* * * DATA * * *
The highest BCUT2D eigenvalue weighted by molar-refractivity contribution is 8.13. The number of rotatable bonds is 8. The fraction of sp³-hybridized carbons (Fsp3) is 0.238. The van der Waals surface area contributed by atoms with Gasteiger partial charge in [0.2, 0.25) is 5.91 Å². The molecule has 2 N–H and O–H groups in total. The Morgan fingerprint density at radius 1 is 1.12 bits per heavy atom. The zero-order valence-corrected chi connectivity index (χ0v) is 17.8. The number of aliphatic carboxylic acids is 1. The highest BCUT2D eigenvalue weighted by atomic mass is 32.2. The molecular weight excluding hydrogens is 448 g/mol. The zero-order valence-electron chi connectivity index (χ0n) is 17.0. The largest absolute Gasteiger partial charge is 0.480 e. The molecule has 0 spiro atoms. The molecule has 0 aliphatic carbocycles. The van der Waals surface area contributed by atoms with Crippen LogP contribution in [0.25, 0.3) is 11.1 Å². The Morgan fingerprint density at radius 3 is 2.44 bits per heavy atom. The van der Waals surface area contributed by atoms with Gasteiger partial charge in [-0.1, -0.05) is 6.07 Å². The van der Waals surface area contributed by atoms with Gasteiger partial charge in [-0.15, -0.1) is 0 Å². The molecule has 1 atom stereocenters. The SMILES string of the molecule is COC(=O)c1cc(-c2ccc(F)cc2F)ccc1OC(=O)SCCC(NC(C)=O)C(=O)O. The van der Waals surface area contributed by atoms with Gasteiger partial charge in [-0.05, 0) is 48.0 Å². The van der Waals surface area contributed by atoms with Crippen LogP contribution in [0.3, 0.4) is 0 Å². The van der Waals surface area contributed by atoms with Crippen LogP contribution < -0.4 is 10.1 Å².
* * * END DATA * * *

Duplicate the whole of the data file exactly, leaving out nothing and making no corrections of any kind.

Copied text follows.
The highest BCUT2D eigenvalue weighted by molar-refractivity contribution is 8.13. The number of rotatable bonds is 8. The fraction of sp³-hybridized carbons (Fsp3) is 0.238. The van der Waals surface area contributed by atoms with Gasteiger partial charge in [0.2, 0.25) is 5.91 Å². The molecule has 2 N–H and O–H groups in total. The Morgan fingerprint density at radius 1 is 1.12 bits per heavy atom. The zero-order valence-corrected chi connectivity index (χ0v) is 17.8. The number of aliphatic carboxylic acids is 1. The highest BCUT2D eigenvalue weighted by atomic mass is 32.2. The molecular weight excluding hydrogens is 448 g/mol. The zero-order valence-electron chi connectivity index (χ0n) is 17.0. The largest absolute Gasteiger partial charge is 0.480 e. The molecule has 0 spiro atoms. The molecule has 0 aliphatic carbocycles. The van der Waals surface area contributed by atoms with Crippen LogP contribution in [0.25, 0.3) is 11.1 Å². The Morgan fingerprint density at radius 3 is 2.44 bits per heavy atom. The van der Waals surface area contributed by atoms with Gasteiger partial charge in [-0.1, -0.05) is 6.07 Å². The van der Waals surface area contributed by atoms with Gasteiger partial charge in [-0.15, -0.1) is 0 Å². The molecule has 1 atom stereocenters. The SMILES string of the molecule is COC(=O)c1cc(-c2ccc(F)cc2F)ccc1OC(=O)SCCC(NC(C)=O)C(=O)O. The van der Waals surface area contributed by atoms with Gasteiger partial charge in [-0.05, 0) is 48.0 Å². The van der Waals surface area contributed by atoms with Crippen LogP contribution in [0.3, 0.4) is 0 Å². The van der Waals surface area contributed by atoms with Crippen LogP contribution < -0.4 is 10.1 Å².